What, exactly, is Devin Nunes doing?



Rep. Devin Nunes, the ranking Republican on the House Intelligence Committee, was sitting right there as Sondland detailed clear evidence of a quid pro quo — the Ukrainians would get a sit-down between their President and President Donald Trump only if they announced an investigation into Joe and Hunter Biden’s connections to a Ukrainian natural gas company — and made clear that all sorts of senior officials within the administration were aware of this in real time.

So how did Nunes start off his allotted 45-minute questioning of Sondland? By floating a series of debunked conspiracy theories about Ukraine meddling in the election, of course!

“We have records showing Democrats were heavily involved with Ukraine in 2016,” Nunes said before detailing a series of claims that have been debunked not only by nonpartisan fact checkers but by the likes of former US special envoy to Ukraine Kurt Volker and former Trump homeland security adviser Tom Bossert.

On top of all that, there’s all this: The intelligence community has unanimously concluded that it was Russia that sought to interfere in the 2016 election, with the goal of helping Trump and hurting Hillary Clinton. Special counsel Robert Mueller’s nearly two-year investigation drew the same conclusion.

So …

Here’s the thing: This isn’t the exception for Nunes’ performance during these public impeachment hearings. It’s the rule.

On the first day of public hearings last week, Nunes used his opening statement to:

* Call the hearings a “pitiful finale” to Democratic attempts to overturn the results of the 2016 election.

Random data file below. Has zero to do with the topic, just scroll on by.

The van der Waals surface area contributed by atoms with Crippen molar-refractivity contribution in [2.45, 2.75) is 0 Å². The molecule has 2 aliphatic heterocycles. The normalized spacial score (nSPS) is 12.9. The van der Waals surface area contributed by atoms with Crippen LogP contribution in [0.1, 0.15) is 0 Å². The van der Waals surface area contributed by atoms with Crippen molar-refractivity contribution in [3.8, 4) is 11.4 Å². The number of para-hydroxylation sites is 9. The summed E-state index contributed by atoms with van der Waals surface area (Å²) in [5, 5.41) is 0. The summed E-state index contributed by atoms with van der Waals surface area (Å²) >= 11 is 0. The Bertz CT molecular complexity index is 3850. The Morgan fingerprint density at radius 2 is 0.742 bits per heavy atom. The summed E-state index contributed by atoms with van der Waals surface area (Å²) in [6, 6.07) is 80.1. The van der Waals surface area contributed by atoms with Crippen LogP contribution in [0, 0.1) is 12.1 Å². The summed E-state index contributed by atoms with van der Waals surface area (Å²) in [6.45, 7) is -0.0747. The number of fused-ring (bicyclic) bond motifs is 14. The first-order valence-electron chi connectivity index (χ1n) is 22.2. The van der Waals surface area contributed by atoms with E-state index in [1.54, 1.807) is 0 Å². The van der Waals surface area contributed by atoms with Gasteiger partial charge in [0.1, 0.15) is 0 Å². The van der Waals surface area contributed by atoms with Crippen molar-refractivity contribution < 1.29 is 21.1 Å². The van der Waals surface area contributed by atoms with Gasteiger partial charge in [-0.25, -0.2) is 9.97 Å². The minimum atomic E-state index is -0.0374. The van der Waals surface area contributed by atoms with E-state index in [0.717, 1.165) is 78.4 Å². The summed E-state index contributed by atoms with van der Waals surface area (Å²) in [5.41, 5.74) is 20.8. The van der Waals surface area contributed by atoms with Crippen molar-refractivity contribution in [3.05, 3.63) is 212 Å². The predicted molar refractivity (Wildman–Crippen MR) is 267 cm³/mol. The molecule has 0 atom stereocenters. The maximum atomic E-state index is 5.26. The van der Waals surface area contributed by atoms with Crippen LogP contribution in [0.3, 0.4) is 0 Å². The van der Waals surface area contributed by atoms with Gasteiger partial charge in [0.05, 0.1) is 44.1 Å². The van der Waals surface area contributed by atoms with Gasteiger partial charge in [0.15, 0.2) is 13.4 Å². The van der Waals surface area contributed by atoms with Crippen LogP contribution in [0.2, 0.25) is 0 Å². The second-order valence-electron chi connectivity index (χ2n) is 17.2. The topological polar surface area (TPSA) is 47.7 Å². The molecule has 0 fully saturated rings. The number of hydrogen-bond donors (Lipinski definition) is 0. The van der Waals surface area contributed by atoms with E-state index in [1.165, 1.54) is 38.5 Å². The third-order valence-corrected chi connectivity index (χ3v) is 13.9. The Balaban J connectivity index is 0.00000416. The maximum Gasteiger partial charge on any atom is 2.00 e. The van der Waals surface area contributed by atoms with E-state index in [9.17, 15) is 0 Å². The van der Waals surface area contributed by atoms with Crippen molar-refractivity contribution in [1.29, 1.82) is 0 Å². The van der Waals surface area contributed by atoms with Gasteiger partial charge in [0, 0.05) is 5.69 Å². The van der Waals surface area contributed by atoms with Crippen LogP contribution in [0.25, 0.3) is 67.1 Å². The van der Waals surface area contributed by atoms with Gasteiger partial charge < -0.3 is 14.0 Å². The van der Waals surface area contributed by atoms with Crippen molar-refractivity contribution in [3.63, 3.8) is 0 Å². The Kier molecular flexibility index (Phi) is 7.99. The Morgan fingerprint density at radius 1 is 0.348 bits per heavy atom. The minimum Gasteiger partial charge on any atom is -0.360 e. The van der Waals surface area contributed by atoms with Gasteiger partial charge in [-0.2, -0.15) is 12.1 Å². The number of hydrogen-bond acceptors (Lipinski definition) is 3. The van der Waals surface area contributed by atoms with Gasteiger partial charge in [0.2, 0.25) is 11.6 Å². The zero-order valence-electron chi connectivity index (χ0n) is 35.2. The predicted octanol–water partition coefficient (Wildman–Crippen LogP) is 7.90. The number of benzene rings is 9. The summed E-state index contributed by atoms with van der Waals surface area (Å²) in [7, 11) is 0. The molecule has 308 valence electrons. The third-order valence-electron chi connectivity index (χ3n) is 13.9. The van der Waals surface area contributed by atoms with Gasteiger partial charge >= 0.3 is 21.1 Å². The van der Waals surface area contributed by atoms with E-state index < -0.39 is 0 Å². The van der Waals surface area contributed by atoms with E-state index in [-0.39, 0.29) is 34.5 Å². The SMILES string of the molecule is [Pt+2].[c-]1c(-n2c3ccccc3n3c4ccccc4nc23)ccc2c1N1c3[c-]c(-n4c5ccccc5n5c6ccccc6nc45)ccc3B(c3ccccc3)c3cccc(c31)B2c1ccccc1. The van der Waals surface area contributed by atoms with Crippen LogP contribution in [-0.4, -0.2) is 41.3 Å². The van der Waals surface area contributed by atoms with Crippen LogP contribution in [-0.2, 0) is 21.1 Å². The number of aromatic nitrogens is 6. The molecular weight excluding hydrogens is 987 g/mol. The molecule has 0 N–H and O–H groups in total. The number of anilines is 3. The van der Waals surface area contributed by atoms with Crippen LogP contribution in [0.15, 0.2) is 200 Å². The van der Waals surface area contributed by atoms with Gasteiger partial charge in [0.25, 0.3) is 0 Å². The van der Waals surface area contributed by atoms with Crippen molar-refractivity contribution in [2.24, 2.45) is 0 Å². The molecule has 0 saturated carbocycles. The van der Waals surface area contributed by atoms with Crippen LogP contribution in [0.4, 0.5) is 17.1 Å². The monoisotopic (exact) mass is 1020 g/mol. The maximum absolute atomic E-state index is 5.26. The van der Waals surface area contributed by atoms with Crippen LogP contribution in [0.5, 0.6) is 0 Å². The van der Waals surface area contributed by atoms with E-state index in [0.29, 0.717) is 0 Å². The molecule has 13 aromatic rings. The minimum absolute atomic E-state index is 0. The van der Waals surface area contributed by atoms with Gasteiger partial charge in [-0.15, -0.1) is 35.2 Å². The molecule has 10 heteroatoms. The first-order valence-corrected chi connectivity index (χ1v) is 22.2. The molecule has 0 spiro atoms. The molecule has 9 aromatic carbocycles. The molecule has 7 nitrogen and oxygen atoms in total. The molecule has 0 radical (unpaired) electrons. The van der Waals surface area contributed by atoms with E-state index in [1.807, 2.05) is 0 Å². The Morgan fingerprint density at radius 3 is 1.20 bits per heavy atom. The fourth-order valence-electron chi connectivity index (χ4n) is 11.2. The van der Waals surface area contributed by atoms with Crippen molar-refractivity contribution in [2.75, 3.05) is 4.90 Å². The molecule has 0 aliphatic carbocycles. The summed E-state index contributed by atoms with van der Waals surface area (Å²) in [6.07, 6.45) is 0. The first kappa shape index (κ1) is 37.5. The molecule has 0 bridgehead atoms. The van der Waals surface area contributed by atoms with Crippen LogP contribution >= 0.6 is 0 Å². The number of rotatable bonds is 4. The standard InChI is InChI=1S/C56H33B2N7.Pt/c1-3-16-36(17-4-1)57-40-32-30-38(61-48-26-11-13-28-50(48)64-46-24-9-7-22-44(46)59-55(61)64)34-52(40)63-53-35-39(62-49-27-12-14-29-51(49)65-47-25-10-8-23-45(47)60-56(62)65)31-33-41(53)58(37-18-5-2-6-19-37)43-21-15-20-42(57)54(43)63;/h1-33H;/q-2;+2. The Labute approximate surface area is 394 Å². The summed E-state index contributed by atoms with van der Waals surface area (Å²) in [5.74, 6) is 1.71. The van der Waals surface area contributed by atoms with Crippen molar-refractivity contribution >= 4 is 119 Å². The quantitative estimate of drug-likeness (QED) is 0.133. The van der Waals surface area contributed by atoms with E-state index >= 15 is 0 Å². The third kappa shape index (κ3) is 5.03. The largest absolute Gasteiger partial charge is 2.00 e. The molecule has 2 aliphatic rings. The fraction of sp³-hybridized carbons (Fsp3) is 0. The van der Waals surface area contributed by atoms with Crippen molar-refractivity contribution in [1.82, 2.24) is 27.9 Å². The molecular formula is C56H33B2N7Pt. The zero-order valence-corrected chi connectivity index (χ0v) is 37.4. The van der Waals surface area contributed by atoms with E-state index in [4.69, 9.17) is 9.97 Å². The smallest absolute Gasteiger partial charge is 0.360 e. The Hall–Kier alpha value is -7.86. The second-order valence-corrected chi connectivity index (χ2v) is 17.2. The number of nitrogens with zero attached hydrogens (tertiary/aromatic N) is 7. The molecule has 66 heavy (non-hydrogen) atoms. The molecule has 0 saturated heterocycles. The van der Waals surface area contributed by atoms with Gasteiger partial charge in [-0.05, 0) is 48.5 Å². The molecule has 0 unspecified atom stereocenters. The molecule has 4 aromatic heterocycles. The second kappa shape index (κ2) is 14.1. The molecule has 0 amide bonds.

* Describe the closed-door testimony offered by Ukraine witnesses a “cult-like atmosphere.”

* Suggest that the whistleblower “was known to have a bias against President Trump.”

* Deride the “impeachment sham.”

* Refer to the impeachment hearings as a “Star Chamber.”

* Dismiss the investigation as a “low-rent Ukrainian sequel” to the Mueller investigation.

On Tuesday, ahead of a full day of impeachment hearings with, among others, Lt. Col. Alexander Vindman and Volker, Nunes dedicated the entirety of his opening statement to attacking the media.

Nunes claimed that the media was responsible for, among other things, pushing the idea that Trump’s 2016 presidential campaign had colluded with the Russians (the Department of Justice decided to open the investigation, not the media) and working with Democrats to drum up controversy surrounding Ukraine (the witnesses called so far in the impeachment investigation have been members of the Trump administration.)

Which brings us back to Wednesday’s hearing.

While his past performance probably should have predicted future results, it was still striking to see Nunes, in the wake of Sondland’s bombshell testimony, use his time to resurface an idea that few Republicans even believe: that Ukraine sought to meddle in the 2016 election to help Clinton and hurt Trump.

Why would — and did — Nunes do that? Because he cares about an audience, not of the American people, but of one: Donald John Trump. And as Volker (and Sondland) detailed in their testimony over the past 24 hours, Trump was absolutely convinced, despite all evidence to the contrary, that Ukraine had tried to keep him from winning in 2016.

Nunes, then, was playing to Trump and Trump alone — under the belief that doing so is the only politically viable option for him. Which might be true!

But it’s the opposite of leadership, bravery, truth-seeking or truth-telling.



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